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When Coloradans Can (and Can’t) Modify Child Support

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Category: Child Support

When Coloradans Can (and Can't) Modify Child Support

If you are a parent, you already know that “children are expensive” is an understatement. Whether you’re buying diapers or textbooks, the financial obligations of a parent always seem to keep building and building.

 

This is why Colorado puts child support payments in place for divorced parents. One parent cannot typically support a child (not to mention multiple children) on their own, especially if the divorce is sudden and the financial obligations of single parenthood were not planned.

 

The basics of how the system works are pretty simple: a judge will determine how much a non-custodial parent will have to pay each month to satisfy the financial needs of each child. You can read more information on how child support payments are calculated here.

 

These rulings are put into place until the child turns 19 (or later, if the child has significant physical or mental disabilities, and must be in the care of a guardian as an adult).

 

For many, this may be a long time from the time you and your ex divorce. Say you have a 2-year-old at the time of your divorce. Are you really going to have to pay the same amount of child support for the next 17 years?

 

Yes and no.

 

These orders are put into place and remain a legal obligation of the non-custodial parent… until the court changes the order. Yes, that’s right. This order can be modified, though only in certain situations.

 

When Can Child Support Orders Be Modified?

 

When Can Child Support Orders Be Modified in Colorado

The original child support order is decided based on each parent’s income, as well as the child custody arrangement and the overall well-being of the child. Income is the primary factor in modifying child support orders.

 

Colorado state law says that a support order can be changed if there is at least a 10% difference in the overall calculation of child support. Before you file for a support modification, you should do a quick estimate through an online calculator or a consultation with a lawyer of how much your child support costs would be if you and your ex divorced now. If that number is at least 10% more or 10% less than what you are paying in child support right now, you may be able to take this modification to court.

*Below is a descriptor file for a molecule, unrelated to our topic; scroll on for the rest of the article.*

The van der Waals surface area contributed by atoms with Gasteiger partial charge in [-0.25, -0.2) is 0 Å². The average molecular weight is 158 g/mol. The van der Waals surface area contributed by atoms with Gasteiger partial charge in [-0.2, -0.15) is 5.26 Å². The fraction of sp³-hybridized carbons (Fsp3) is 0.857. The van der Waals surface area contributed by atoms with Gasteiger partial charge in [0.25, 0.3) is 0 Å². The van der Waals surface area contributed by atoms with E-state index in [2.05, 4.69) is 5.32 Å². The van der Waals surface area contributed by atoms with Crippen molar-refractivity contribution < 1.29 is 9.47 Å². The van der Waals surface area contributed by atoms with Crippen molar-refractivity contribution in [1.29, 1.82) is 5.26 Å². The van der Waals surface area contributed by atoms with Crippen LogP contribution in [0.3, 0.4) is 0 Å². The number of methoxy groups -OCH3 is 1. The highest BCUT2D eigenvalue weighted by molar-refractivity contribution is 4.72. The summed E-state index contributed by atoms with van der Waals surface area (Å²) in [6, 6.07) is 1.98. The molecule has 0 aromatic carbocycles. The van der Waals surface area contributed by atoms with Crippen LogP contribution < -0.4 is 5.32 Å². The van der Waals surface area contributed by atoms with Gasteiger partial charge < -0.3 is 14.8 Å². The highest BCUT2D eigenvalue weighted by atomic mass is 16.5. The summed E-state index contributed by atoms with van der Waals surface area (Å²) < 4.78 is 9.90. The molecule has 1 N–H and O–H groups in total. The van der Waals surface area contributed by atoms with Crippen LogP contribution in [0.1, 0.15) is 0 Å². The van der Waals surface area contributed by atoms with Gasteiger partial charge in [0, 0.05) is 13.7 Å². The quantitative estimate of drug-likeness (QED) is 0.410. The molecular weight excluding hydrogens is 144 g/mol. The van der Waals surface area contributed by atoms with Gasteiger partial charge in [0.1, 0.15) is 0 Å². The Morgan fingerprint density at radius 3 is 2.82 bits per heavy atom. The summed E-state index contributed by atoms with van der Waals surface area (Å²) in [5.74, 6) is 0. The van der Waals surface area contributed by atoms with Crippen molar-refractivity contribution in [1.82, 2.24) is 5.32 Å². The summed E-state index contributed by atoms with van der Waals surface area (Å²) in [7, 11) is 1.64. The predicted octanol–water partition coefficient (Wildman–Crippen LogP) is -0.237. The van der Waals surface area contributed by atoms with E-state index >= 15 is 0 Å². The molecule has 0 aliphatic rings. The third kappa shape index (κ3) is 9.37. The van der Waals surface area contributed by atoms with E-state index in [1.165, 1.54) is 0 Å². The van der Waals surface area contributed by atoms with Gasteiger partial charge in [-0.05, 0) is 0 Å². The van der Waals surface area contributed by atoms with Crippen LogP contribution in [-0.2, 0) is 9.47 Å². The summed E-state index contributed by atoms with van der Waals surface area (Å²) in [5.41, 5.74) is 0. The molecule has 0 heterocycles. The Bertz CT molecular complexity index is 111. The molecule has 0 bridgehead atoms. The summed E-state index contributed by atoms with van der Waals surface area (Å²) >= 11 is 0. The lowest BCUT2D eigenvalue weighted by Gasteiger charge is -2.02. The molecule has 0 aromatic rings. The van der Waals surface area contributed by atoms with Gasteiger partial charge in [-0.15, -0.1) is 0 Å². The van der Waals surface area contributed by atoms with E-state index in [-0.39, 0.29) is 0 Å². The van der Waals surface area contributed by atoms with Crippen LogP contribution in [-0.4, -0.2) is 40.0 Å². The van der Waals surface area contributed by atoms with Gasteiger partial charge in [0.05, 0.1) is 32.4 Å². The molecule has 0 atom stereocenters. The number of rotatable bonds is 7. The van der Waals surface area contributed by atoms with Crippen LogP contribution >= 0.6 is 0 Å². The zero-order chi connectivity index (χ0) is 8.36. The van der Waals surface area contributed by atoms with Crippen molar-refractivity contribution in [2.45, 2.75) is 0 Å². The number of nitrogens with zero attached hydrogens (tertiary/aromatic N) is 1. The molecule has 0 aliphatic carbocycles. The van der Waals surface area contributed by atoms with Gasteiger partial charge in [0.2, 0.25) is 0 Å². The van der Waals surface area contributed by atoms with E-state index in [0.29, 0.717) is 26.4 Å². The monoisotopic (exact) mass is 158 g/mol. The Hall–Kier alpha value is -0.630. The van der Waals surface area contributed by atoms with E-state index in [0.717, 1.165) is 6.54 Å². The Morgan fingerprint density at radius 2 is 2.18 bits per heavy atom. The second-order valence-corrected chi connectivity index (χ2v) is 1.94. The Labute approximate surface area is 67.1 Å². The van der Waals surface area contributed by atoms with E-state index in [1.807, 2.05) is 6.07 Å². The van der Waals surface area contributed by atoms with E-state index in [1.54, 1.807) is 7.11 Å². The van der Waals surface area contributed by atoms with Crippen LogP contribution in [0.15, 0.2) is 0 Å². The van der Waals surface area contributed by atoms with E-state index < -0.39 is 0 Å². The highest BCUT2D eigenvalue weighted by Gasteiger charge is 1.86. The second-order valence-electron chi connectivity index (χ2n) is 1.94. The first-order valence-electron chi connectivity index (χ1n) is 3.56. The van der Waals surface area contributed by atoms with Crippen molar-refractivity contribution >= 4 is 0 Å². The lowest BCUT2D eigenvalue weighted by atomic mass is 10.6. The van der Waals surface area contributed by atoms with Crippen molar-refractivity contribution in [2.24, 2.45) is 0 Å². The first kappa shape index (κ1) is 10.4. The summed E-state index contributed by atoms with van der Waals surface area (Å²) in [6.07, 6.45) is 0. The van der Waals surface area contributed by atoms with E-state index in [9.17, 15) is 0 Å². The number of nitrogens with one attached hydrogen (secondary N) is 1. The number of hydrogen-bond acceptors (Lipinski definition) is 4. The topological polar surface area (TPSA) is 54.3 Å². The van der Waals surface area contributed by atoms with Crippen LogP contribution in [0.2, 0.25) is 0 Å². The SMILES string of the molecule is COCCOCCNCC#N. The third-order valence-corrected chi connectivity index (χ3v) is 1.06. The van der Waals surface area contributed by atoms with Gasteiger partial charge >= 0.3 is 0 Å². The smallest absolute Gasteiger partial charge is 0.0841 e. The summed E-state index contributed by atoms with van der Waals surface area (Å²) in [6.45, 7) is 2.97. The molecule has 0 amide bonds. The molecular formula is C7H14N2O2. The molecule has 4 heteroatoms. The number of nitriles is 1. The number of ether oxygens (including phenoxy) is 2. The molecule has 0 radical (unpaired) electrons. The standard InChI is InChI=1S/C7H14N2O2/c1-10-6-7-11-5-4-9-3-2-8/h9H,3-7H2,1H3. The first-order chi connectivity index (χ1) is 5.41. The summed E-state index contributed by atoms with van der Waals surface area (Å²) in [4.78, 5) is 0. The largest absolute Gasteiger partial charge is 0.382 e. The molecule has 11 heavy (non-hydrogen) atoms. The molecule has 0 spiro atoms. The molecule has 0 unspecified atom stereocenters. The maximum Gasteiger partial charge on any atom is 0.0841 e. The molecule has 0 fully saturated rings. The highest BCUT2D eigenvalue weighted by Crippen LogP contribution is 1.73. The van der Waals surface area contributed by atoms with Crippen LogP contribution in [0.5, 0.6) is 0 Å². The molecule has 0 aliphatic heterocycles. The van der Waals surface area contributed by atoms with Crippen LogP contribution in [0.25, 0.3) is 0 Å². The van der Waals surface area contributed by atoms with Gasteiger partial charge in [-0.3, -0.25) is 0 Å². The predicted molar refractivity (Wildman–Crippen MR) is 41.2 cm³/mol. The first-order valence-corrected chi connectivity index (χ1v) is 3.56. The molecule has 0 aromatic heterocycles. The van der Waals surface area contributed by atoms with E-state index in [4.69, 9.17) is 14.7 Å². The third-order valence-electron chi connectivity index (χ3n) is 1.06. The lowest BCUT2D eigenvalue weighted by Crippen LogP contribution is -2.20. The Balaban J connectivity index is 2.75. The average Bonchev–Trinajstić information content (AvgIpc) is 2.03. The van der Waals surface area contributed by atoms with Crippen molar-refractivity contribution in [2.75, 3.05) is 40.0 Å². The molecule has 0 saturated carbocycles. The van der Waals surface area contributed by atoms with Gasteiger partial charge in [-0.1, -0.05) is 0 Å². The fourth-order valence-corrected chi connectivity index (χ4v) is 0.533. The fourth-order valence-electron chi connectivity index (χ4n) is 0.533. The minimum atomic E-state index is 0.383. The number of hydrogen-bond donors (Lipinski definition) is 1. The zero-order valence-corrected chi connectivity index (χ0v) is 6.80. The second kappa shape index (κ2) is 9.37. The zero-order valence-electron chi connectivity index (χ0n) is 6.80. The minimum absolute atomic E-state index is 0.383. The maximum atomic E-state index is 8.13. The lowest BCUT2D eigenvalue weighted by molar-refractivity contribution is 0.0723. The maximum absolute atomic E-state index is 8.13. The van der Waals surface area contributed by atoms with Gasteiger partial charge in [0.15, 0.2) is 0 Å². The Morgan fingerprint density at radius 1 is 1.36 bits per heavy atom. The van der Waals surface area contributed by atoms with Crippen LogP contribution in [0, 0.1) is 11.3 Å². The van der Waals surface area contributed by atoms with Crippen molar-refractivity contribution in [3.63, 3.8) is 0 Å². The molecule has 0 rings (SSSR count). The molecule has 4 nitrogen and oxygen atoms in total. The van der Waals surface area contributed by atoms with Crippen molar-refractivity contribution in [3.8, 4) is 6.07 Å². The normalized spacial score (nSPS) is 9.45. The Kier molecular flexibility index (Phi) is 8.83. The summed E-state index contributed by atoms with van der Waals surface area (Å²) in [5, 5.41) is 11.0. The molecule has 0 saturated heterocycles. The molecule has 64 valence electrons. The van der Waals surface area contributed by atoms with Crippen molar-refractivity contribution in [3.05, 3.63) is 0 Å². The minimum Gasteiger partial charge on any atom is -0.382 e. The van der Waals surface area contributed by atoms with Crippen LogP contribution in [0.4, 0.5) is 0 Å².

The Colorado Department of Human Services recommends a review of your child support order every three years. Other factors that may call for a review include the emancipation of one child, or the change in overnight visits for each parent.

 

One thing that’s important to note is that changing alimony or custody arrangements will not necessarily allow child support payments to be changed. This is because this type of order is different than alimony payments or child custody agreements.

 

Alimony can be terminated when a spouse remarries – this is not the case with child support. No matter who your ex marries, and no matter what they can provide for your children, you will still have to pay child support. Alimony may also be changed if you change jobs or take a pay cut while you are in school.

 

Child support may be altered at these points, but only if the change in income leads to a 10% difference in calculated child support payments. Otherwise, you are stuck paying the same amounts that were originally ordered during your divorce.

 

What Happens If You Don’t Pay Child Support?

 

Centennial CO Child Support Attorney

So maybe you got a job with less pay, or you are going back to school and cannot afford child support payments like you used to, but your child support cannot be modified. Or maybe your child support order is set to change, but will not do so for another six months (this is the average time the Colorado Department of Human Services says a child support modification will take).

 

Unfortunately, these obligations still have to be met.

 

Your ex can bring you to court for failing to pay child support by pressing charges for contempt of court. If you are found guilty, the money you owe will be intercepted from your paychecks, tax returns, lottery winnings, or your assets may be threatened. Even though an unfavorable child support agreement may make you feel spiteful or upset, failing to pay as retaliation will only hurt you – and your child – in the end.

 

If your petition to modify child support are rejected, you may still be able to take legal action to change your child support order. A Colorado family lawyer can walk you through the legal action that may be taken, as well as the evidence and documentation you will need to build your case. Give us a call today for a free consultation.

 

About the Author:

 

Vernon Ready is an award-winning Colorado lawyer with an in-depth understanding of all areas of family law, estate planning, and personal injury. His energetic and aggressive advocacy approach allow him to successfully navigate complex cases, including high asset divorce and complicated custody issues. During his time at the University of Colorado Law School, Ready won numerous awards for his trial advocacy skills. Since being admitted to practice in 2009, Ready has become well-known throughout Denver and the state for the passionate defense of his clients and his unparalleled understanding of the law.